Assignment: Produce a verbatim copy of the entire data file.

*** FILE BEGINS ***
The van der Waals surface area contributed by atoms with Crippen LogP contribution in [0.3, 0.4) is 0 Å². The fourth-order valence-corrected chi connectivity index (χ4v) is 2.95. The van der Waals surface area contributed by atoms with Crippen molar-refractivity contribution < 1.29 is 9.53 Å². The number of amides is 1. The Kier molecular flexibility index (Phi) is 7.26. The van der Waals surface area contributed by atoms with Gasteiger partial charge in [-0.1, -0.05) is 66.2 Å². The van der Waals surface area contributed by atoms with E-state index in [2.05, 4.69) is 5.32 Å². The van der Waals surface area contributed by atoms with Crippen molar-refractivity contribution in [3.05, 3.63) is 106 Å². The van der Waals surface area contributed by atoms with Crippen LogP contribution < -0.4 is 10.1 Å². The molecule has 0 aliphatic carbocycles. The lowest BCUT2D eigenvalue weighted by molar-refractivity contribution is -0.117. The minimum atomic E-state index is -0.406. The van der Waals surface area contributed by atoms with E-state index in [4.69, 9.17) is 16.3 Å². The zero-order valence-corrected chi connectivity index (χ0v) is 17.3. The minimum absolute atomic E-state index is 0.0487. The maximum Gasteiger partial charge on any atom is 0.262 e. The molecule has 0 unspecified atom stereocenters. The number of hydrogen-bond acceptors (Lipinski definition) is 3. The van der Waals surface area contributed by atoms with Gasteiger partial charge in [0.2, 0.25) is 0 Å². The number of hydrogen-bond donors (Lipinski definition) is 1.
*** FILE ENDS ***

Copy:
The van der Waals surface area contributed by atoms with Crippen LogP contribution in [0.3, 0.4) is 0 Å². The fourth-order valence-corrected chi connectivity index (χ4v) is 2.95. The van der Waals surface area contributed by atoms with Crippen molar-refractivity contribution < 1.29 is 9.53 Å². The number of amides is 1. The Kier molecular flexibility index (Phi) is 7.26. The van der Waals surface area contributed by atoms with Gasteiger partial charge in [-0.1, -0.05) is 66.2 Å². The van der Waals surface area contributed by atoms with E-state index in [2.05, 4.69) is 5.32 Å². The van der Waals surface area contributed by atoms with Crippen molar-refractivity contribution in [3.05, 3.63) is 106 Å². The van der Waals surface area contributed by atoms with Crippen LogP contribution < -0.4 is 10.1 Å². The molecule has 0 aliphatic carbocycles. The lowest BCUT2D eigenvalue weighted by molar-refractivity contribution is -0.117. The minimum atomic E-state index is -0.406. The van der Waals surface area contributed by atoms with E-state index in [4.69, 9.17) is 16.3 Å². The zero-order valence-corrected chi connectivity index (χ0v) is 17.3. The minimum absolute atomic E-state index is 0.0487. The maximum Gasteiger partial charge on any atom is 0.262 e. The molecule has 0 unspecified atom stereocenters. The number of hydrogen-bond acceptors (Lipinski definition) is 3. The van der Waals surface area contributed by atoms with Gasteiger partial charge in [0.2, 0.25) is 0 Å². The number of hydrogen-bond donors (Lipinski definition) is 1.